Several recent scientific reviews and studies have enthusiastically described the relationship between the increase in cellular reactive oxygen radicals and the pathogenesis of several chronic diseases, including cancer. There are two sources of cellular oxidants (reactive oxygen and nitrogen species) that can be generated from endogenous (normal physiological processes) as well as exogenous sources (xenobiotic interaction). When the antioxidant control mechanisms are overrun, the cellular redox potential shifts toward oxidative stress. As a consequence, the potential for damage to cellular nucleic acids, lipids, or proteins increases. Importantly, oxidative nuclear DNA damage has an important role in neoplasia. Cancer cells exhibit increased ROS generation that may promote cell proliferation. This might be coupled to redox adaptation to promote cell survival and drug resistance. These highlight the crucial role of ROS stress in tumor development and drug resistance. Accordingly, there is a growing scientific need for the identification of the key molecular mechanisms that determine the redox balance in cancer stem cells, which might provide a possibility to terminate the survival mechanisms in these cells and enable the elimination of cancer from its root. Moreover, formation of mitochondrial DNA damage, mutation, and alteration of the mitochondrial genomic function also seem to be implicated in the process of carcinogenesis. It is worth noting that ROS and cellular redox status mediate cell signaling pathways that are implicated in cell growth regulatory pathways and, in consequence, carcinogenesis. Importantly, the role of ROS in the regulation of cell growth is very complicated, as it is cell specific and depends upon the form of the oxidant as well as the concentration of the particular ROS. Interestingly, gene expression modification by ROS has direct effects on cell proliferation and apoptosis through the activation of transcription factors including MAPK/AP-1 and NF-κB pathways. In this review, we summarize the current knowledge on the link between oxidative stress, different signaling pathways, and carcinogenesis, by focusing in particular on the relations of both the MAPK family of signaling pathways and the transcription factor NF-κB to oxidative stress and the carcinogenesis process. Both the MAPK pathways and the transcription factor NF-κB may have essential roles in the redox status and the development of cancer stem cells. Most importantly, we describe the relation between ROS and both apoptosis and autophagy, and in turn, to tumorigenesis. There is increasing evidence supporting that oxidative stress and both apoptosis and autophagy are closely linked physiological phenomena. Autophagy, a cellular self-catabolic process, can be cytotoxic and under certain settings substitute for apoptosis in induction of cell death. In addition, loss of autophagy is related to tumorigenesis. The relation of autophagy to tumorigenesis is complex and depends on the genetic composition of cells as well as on the extra-cellular stresses which a cell is exposed to. The relationship between oxidative stress and both apoptosis and autophagy may have a crucial role in cancer stem cell development as well as therapy. In order to validate and confirm all of these aforementioned notions, more in-depth further studies and investigations are needed. This perhaps will provide insights for the development of novel therapeutic strategies.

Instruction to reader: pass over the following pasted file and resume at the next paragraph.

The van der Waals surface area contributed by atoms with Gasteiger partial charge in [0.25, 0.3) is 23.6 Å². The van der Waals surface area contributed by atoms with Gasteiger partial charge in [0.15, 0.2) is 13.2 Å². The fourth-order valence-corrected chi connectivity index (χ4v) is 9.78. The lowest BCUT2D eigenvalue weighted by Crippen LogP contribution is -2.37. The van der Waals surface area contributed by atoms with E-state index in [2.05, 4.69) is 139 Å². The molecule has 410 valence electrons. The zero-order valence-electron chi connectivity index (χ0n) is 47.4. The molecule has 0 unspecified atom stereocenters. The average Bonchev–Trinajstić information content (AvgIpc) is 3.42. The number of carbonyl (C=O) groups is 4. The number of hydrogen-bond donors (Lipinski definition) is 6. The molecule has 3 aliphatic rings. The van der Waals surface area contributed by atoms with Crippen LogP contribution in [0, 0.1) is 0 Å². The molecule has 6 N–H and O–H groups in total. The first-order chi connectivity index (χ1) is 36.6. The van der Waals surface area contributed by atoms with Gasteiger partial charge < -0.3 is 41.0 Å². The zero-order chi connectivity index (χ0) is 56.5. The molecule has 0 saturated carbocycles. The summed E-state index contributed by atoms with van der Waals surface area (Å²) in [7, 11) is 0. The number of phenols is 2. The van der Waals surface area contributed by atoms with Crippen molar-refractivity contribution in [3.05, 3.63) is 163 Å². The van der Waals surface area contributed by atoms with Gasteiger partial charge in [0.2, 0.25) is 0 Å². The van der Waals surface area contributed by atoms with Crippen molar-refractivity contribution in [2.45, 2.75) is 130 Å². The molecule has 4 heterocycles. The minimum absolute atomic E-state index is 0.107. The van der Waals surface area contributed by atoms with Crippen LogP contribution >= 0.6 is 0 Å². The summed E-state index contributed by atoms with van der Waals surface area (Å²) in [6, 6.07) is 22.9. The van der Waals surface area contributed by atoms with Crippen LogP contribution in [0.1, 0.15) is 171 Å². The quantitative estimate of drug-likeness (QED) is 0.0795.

This work was supported in part by the Basic Science Research Program through the National Research Foundation of Korea (NRF) funded by the Ministry of Education, Science and Technology (MEST) (No. 2009-0083694 and No. 2010-0001348) and a grant of Korea Health 21 R&D Project, Ministry for Health, Welfare and Family Affairs, Republic of Korea (A08-4065). We acknowledge a graduate fellowship provided by MEST through the Brain Korea 21 project, Republic of Korea.